It is flu season! Along with chilly weather comes the reminder that we should get our yearly influenza vaccine.

As a conscientious health care worker and caretaker, I'm mindful to protect myself and others. In fact, I made it a point to get myself vaccinated as soon as my employer began providing the vaccine. National Influenza Vaccination Week is this week.

Though most of us will get a mild version of the flu, some people may develop serious health complications that may result in hospitalizations.

Occasionally, very serious complications result in death. Pneumonia, bronchitis, and sinus and ear infections are only a few examples of related complications.

If the thought of a traditional injection bothers you, you may have options. An intradermal shot delivers the dose to the skin using a much smaller needle. A nasal-spray version is also available. Aside from your doctor's office, vaccines may be conveniently available at your local pharmacy, grocery store or health department.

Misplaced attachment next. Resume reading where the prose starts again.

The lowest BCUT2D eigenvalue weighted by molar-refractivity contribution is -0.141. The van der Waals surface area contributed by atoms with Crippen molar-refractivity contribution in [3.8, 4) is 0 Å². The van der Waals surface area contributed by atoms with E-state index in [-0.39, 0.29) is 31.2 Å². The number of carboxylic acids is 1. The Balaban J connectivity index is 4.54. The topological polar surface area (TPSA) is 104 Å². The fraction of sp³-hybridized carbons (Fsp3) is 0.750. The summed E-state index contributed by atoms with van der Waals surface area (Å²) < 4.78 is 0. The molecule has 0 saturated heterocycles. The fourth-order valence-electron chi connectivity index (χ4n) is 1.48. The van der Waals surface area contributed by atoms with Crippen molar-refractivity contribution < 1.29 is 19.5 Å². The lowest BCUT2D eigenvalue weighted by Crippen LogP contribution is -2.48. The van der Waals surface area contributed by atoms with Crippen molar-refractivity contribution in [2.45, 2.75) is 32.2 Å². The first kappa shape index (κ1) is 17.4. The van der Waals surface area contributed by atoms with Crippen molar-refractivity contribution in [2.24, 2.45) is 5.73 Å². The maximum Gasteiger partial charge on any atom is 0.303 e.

The Centers for Disease Control and Prevention recommend that everyone 6 months of age and older get vaccinated. This is especially important for people at high risk for complications: pregnant women, children younger than 5, people 65 and older, and people with certain chronic health conditions. Health care personnel that are eligible should consider vaccination as important to protecting our health and the health of patients.

According to the CDC, influenza levels are increasing nationwide. So please, consider getting vaccinated so you may continue to enjoy a happy and healthy holiday season.

Silvia Estrada